In our house we conclude our day with the same questions, “So where did you see the light of Jesus today?” and “Where was it missing?”

Not quite nine year old daughter, “There was just too much trauma on the softball field today.”

Tween-dom daughter, “You mean drama.”

“Yeah, well, whatever, but Sue is not nice on the field and she’s not nice to the new girls.”

Mother, well into her 40th year, “So what did you do?”

A friend of mine asked Dallas Willard what was one thing we could do to help our children usher in the reality of the kingdom. I was told he said, “Teach them to reflect, not react.”

It only takes a quick trip to the grocery store to witness and even engage in a whole cacophony of reactions.  I’m there for three things, but my belly is growling, I react, and leave with a small truck load of Oreo s. The father on aisle ten looks tired and harassed; his son is talking continuously about a new video game, the father reacts, and snaps, “Shut up, for one minute just shut up.” Older woman at the checkout didn’t get the price for tomatoes she wanted; she reacts and takes her discontentment out on the checker. Don’t get me started about the drive home.

The thing about reflection is it takes time. In a busy society the one thing no one has is- time. But without reflection we’re swinging from one reaction to another. We’re swing from drama to trauma.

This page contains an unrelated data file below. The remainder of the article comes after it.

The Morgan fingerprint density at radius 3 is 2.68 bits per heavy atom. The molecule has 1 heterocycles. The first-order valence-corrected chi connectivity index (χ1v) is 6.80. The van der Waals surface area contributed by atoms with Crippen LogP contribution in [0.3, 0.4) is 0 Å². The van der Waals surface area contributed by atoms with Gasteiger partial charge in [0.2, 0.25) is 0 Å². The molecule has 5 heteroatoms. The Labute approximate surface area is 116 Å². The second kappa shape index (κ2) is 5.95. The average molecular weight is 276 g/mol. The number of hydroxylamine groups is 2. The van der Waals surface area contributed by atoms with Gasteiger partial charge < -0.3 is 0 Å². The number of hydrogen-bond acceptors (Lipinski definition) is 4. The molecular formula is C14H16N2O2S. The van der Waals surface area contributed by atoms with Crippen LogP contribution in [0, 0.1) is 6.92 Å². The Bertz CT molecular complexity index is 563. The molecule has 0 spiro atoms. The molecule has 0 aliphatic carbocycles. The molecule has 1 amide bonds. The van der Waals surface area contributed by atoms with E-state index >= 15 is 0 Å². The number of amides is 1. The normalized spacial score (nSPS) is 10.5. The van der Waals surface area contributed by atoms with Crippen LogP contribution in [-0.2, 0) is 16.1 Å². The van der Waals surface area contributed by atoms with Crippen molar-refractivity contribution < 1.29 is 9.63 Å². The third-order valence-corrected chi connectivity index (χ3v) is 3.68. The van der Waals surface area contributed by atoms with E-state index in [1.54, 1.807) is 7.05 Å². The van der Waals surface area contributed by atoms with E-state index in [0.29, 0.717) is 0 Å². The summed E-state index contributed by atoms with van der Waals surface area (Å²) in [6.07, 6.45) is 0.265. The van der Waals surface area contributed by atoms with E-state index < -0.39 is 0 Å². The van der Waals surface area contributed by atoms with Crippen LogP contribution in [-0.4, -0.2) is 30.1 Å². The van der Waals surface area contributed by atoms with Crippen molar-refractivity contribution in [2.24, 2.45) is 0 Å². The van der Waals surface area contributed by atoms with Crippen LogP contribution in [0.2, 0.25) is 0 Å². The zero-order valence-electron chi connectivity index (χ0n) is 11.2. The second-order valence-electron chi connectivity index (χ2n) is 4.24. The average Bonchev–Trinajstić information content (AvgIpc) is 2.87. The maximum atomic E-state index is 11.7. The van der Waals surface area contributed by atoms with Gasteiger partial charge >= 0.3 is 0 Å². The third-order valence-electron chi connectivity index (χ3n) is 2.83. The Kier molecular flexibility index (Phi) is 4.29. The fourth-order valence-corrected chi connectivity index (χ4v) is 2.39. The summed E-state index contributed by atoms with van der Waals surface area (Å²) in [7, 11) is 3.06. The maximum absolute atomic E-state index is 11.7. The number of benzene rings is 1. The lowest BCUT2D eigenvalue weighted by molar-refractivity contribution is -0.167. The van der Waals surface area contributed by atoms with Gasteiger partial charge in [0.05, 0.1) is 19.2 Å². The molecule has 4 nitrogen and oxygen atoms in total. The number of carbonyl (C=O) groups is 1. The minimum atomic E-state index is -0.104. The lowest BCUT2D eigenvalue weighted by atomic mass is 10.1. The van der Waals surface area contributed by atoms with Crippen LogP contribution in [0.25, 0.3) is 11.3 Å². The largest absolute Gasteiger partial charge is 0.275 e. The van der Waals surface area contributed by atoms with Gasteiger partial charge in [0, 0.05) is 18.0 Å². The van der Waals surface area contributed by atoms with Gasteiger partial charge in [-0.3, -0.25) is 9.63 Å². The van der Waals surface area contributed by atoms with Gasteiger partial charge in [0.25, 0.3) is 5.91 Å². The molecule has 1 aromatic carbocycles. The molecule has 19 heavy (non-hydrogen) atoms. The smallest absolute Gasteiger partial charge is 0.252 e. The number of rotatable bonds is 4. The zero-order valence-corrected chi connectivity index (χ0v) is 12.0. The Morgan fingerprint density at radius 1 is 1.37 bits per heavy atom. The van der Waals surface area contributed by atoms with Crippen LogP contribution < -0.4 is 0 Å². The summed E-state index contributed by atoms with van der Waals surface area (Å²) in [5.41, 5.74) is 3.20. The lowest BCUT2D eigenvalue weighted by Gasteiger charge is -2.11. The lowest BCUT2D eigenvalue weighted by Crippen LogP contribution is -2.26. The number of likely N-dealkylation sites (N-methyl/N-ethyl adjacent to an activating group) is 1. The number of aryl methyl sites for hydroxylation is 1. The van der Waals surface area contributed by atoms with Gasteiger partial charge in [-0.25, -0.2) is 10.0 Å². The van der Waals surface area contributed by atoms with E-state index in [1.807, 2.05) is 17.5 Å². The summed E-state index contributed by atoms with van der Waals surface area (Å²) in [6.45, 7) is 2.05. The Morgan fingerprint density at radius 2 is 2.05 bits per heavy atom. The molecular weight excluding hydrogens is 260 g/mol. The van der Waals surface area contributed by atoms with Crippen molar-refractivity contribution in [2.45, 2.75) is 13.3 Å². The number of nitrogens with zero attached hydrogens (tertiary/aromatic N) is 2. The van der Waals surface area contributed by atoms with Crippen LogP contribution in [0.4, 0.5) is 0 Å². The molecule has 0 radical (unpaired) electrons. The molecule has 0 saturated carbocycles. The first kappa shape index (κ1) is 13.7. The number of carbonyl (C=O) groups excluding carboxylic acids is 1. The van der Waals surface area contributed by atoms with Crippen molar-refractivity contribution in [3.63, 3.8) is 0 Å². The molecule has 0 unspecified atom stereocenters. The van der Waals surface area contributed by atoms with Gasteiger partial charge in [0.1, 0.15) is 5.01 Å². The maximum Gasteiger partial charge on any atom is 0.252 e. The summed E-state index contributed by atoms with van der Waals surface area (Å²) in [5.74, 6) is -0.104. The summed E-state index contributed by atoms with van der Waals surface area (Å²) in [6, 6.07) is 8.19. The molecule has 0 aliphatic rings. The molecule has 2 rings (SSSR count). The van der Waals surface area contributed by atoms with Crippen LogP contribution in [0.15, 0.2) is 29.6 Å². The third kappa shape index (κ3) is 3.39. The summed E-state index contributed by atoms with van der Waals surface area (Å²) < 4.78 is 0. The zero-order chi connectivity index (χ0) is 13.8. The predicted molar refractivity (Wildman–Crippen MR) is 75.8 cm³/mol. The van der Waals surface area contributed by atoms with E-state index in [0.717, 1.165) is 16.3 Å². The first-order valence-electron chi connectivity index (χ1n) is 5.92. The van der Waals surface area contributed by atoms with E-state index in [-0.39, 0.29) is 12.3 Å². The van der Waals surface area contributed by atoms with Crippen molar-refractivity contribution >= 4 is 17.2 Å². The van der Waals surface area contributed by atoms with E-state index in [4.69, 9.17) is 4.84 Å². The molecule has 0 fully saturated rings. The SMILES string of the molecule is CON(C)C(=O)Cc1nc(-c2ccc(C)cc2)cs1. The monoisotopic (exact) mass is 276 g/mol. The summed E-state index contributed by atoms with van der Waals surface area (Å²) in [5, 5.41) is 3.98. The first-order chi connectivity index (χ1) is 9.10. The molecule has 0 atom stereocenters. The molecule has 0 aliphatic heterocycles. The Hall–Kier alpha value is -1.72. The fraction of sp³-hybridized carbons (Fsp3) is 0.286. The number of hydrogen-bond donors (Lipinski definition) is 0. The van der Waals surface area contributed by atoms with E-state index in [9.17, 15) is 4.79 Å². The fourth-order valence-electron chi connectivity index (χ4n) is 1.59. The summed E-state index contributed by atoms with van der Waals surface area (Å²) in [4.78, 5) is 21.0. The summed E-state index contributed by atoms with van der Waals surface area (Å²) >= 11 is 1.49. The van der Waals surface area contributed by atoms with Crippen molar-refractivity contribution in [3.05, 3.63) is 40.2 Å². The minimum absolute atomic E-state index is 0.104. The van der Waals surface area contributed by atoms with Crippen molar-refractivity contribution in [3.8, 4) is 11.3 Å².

To reflect instead of react takes some training, for sure, and when the tide is high and grace is all you’ve got, you might find it’s enough. (Define grace as the action of the Holy Spirit.)

Training our children and ourselves to reflect not react looks something like this-

  • Start with sight.  In the evening look back over your day. “When did you imitate the light of Jesus?”  and “Where was it missing?”
  • Practice pausing… when you get those cues in your body, (for me my mind begins to race, and I use the word hurry a lot), begin pausing. Pause before you speak, pause before you make a decision, pause before acting. Write the word “Pause” on your hand as a reminder.  Try walking with your hands gently clasped behind your back. It’s hard for me to run or to be in a hurry in this position.  Make genuine eye contact when speaking to others.
  • Try a little reflection talk, ask yourself, “Where will this action take me?” “Will this move me toward Jesus or away?”

(Continued conversation)

Fearless catcher daughter, “Well, I thought about it. And if I yell back at her, she would yell back at me, and then it’s just more trauma. So I ignored her and made friends with the new girl.”

Everybody is headed somewhere and I’m convinced we can train to be intentional about where.

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